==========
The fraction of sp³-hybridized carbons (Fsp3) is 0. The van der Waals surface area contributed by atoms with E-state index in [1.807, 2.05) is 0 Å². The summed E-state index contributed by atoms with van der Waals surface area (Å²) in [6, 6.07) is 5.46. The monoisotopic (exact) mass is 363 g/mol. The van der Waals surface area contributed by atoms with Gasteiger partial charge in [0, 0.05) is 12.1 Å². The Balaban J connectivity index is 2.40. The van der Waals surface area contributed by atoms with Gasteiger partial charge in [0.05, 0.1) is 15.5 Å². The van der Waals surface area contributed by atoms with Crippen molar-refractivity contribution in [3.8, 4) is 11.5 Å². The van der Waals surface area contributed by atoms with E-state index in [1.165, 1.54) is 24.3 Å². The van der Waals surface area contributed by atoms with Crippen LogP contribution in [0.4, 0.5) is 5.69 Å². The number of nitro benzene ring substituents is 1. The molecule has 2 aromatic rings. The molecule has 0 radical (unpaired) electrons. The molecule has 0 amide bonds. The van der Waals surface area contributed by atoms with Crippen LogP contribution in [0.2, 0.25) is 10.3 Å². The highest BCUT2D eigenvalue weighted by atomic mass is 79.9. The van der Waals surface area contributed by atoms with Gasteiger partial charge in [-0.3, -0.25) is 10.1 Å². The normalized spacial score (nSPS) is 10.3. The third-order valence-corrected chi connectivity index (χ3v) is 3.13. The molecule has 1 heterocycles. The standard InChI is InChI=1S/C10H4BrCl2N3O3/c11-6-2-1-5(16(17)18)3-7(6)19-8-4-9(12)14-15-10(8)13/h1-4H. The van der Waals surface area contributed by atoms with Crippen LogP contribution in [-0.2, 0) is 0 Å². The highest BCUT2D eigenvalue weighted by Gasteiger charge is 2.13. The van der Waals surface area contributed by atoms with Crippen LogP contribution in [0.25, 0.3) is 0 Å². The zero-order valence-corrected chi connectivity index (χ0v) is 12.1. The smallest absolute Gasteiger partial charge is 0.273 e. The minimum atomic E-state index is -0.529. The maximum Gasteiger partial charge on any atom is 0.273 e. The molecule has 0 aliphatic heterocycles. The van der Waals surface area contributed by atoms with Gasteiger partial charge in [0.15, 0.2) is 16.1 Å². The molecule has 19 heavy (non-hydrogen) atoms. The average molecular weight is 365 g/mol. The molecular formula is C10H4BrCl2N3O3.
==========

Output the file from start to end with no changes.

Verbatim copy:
The fraction of sp³-hybridized carbons (Fsp3) is 0. The van der Waals surface area contributed by atoms with E-state index in [1.807, 2.05) is 0 Å². The summed E-state index contributed by atoms with van der Waals surface area (Å²) in [6, 6.07) is 5.46. The monoisotopic (exact) mass is 363 g/mol. The van der Waals surface area contributed by atoms with Gasteiger partial charge in [0, 0.05) is 12.1 Å². The Balaban J connectivity index is 2.40. The van der Waals surface area contributed by atoms with Gasteiger partial charge in [0.05, 0.1) is 15.5 Å². The van der Waals surface area contributed by atoms with Crippen molar-refractivity contribution in [3.8, 4) is 11.5 Å². The van der Waals surface area contributed by atoms with E-state index in [1.165, 1.54) is 24.3 Å². The van der Waals surface area contributed by atoms with Crippen LogP contribution in [0.4, 0.5) is 5.69 Å². The number of nitro benzene ring substituents is 1. The molecule has 2 aromatic rings. The molecule has 0 radical (unpaired) electrons. The molecule has 0 amide bonds. The van der Waals surface area contributed by atoms with Crippen LogP contribution in [0.2, 0.25) is 10.3 Å². The highest BCUT2D eigenvalue weighted by atomic mass is 79.9. The van der Waals surface area contributed by atoms with Gasteiger partial charge in [-0.3, -0.25) is 10.1 Å². The normalized spacial score (nSPS) is 10.3. The third-order valence-corrected chi connectivity index (χ3v) is 3.13. The molecule has 1 heterocycles. The standard InChI is InChI=1S/C10H4BrCl2N3O3/c11-6-2-1-5(16(17)18)3-7(6)19-8-4-9(12)14-15-10(8)13/h1-4H. The van der Waals surface area contributed by atoms with Crippen LogP contribution in [-0.2, 0) is 0 Å². The highest BCUT2D eigenvalue weighted by Gasteiger charge is 2.13. The van der Waals surface area contributed by atoms with Crippen LogP contribution in [0.25, 0.3) is 0 Å². The zero-order valence-corrected chi connectivity index (χ0v) is 12.1. The smallest absolute Gasteiger partial charge is 0.273 e. The minimum atomic E-state index is -0.529. The maximum Gasteiger partial charge on any atom is 0.273 e. The molecule has 0 aliphatic heterocycles. The van der Waals surface area contributed by atoms with Gasteiger partial charge in [0.15, 0.2) is 16.1 Å². The molecule has 19 heavy (non-hydrogen) atoms. The average molecular weight is 365 g/mol. The molecular formula is C10H4BrCl2N3O3.